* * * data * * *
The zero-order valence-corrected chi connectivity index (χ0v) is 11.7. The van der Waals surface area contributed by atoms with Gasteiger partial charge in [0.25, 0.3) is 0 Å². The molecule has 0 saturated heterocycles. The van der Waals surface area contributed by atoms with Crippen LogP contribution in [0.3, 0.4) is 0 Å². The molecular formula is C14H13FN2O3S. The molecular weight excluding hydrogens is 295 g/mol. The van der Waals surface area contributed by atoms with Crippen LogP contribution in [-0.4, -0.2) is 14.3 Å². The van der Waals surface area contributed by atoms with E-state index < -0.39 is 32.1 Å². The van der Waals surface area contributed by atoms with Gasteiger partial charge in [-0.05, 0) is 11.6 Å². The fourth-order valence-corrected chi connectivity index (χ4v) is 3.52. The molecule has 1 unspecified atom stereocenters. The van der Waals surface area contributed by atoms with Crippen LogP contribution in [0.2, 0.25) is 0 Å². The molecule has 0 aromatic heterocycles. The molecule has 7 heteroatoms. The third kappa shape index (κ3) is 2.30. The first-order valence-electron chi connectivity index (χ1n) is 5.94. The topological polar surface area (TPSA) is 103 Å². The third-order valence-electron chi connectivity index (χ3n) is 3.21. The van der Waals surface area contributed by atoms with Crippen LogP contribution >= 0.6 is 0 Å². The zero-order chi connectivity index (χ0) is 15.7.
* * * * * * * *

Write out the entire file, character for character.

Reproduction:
The zero-order valence-corrected chi connectivity index (χ0v) is 11.7. The van der Waals surface area contributed by atoms with Gasteiger partial charge in [0.25, 0.3) is 0 Å². The molecule has 0 saturated heterocycles. The van der Waals surface area contributed by atoms with Crippen LogP contribution in [0.3, 0.4) is 0 Å². The molecular formula is C14H13FN2O3S. The molecular weight excluding hydrogens is 295 g/mol. The van der Waals surface area contributed by atoms with Crippen LogP contribution in [-0.4, -0.2) is 14.3 Å². The van der Waals surface area contributed by atoms with E-state index < -0.39 is 32.1 Å². The van der Waals surface area contributed by atoms with Gasteiger partial charge in [-0.05, 0) is 11.6 Å². The fourth-order valence-corrected chi connectivity index (χ4v) is 3.52. The molecule has 1 unspecified atom stereocenters. The van der Waals surface area contributed by atoms with Crippen LogP contribution in [0.2, 0.25) is 0 Å². The molecule has 0 aromatic heterocycles. The molecule has 7 heteroatoms. The third kappa shape index (κ3) is 2.30. The first-order valence-electron chi connectivity index (χ1n) is 5.94. The topological polar surface area (TPSA) is 103 Å². The third-order valence-electron chi connectivity index (χ3n) is 3.21. The van der Waals surface area contributed by atoms with Crippen LogP contribution >= 0.6 is 0 Å². The zero-order chi connectivity index (χ0) is 15.7.